Deb Ward, GWS, OWS, PWS, WSI - WATERCOLOR/WATER MEDIA - My passion is teaching adult “beginners”. Weekly classes in my home; workshops; classes for Cincinnati Recreation Commission. My work is nationally recognized and published - see “Featured” on my sidebar. I’m a Signature Member of Georgia, Ohio, Pennsylvania and Indiana state Watercolor Societies, Cincinnati Art Club, past-President of Greater Cincinnati Watercolor Society. Contact info below under “Class Information”

Thursday, July 28, 2011

OH $#!+

I hope this post will not offend anyone, but after seeing what my son brought home, I couldn’t resist!
So many quotes to incorporate into this post!
Here are a few that come to mind:
What a load of $#!+
What the $#!+ is that??
Full of $#!+
Holy $#!+!

Yes, folks, what you are looking at is a very big pile of $#!+ on the right.  My husband is standing there so that you can have a reference for the size of the pile. The small pile back on the left is wood chippings from tree trimming.

My husband is composting and has found two horse farms close by who are only too happy to have him come to truck away their horse $#!+

So a couple of times a year he and my son become long haul truckers of $#!+

Composting THIS large pile of $#!+ is going to be different than the way my husband has done it for the past couple of years. Then it was placed in “wind rows” – long skinny ropes of $#!+ that were turned periodically. But because that had to be done on flat ground (of which we have very little!) apparently that took up too much of the pasture area. This large pile is a different technique. So we shall see what works the best. The pile will be turned periodically and will gradually break down and shrink; when it becomes black and crumbly it will be spread on the pastures.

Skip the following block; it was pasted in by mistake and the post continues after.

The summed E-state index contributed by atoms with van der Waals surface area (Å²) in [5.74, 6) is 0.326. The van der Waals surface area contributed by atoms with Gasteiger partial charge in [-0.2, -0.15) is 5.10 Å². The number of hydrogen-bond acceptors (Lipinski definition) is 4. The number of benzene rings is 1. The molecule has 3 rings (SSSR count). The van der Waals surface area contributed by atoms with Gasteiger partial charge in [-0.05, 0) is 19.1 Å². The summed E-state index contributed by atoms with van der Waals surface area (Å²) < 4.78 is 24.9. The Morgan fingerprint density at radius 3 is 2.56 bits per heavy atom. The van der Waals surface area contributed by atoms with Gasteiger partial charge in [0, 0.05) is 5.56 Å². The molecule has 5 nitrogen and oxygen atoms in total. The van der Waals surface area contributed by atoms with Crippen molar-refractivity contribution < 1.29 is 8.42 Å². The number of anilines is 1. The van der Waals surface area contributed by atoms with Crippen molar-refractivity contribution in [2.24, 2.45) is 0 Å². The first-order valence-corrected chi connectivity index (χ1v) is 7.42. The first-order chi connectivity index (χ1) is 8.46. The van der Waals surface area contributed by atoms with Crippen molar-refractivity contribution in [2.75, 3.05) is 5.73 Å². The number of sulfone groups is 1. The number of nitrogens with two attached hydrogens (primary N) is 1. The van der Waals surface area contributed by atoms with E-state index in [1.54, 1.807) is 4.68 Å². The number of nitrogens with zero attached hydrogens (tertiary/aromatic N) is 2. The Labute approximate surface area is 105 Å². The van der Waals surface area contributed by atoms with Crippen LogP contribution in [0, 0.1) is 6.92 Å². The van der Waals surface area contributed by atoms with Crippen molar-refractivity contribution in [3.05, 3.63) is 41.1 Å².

This is a truly amazing thing – to be making earth! When the process is complete you can pick up the compost and it will be soft and moist and have a lovely earthy scent! It’s good for the soil and good for the environment – no chemicals.

Not to sound too preachy, but there is a movement across America to get back to the basics of agriculture. The new words are “permaculture” and “sustainability” but I call it getting back to the basics, just like our grand- and great-grandparents did it. Of course, my husband is using tractors instead of horses, but you get the idea! In the few years he has been working at it, his pastures are becoming lush!

Next step will be to start slaughtering and eating our very own grass fed beef – sometime in the distant future, I believe!!!

I’ll keep you posted! (but not com-posted!)
I promise that my next post will be about art!

7 comments:

Christiane Kingsley said...

Not composted? Much appreciated:-)
I had not heard the term "permaculture" before: I always learn something from reading your blog.
As for the picture, it is indeed hard to describe it without using the S word:-)

RH Carpenter said...

Well, it does make me think of that old saying,
She was only a rancher's daughter
but all the horsemen knew her!

debwardart said...

Glad I didn't offend either of you (my loyal supporters!)
Christiane - always trying to educate!
Rhonda - you always have a funny quote!

Vicki Greene said...

LOL, you blog is about ........ One of my favorite birthday presents years ago was a truck load of cow manure and DH even thought to put a big bow across it. I guess it doesn't take a lot to make me happy.

Kimberly Vanlandingham said...

LOL! My grandpa always had his big pile on the back side of one of the barns. As a kid, I would go dig out earthworms to fish with. They always grew bigger there!

Carrie H. said...

I totally get it- Part of my family raise bison for the meat in Central Oregon. I am also involved in getting hay cut for the winter feed. So much work.... and just a few hours before sundown take out the easel and paints. Priceless!

debwardart said...

Vicki - we must be married to the same guy - one year I got snow tires for Xmas! No bow on them, tho! Lucky for our husbands - we are both very low maintenance women!!
Kimberly - bet you have some fun memories of your childhood summers!
Carrie - I refuse to get involved with the cattle (too big and too much electricity in that fence!) My husband can always find something to do out in the fields! In my defense, I did chickens some years ago, tho! Around these parts I'm known as "Da Chikin Lady"!!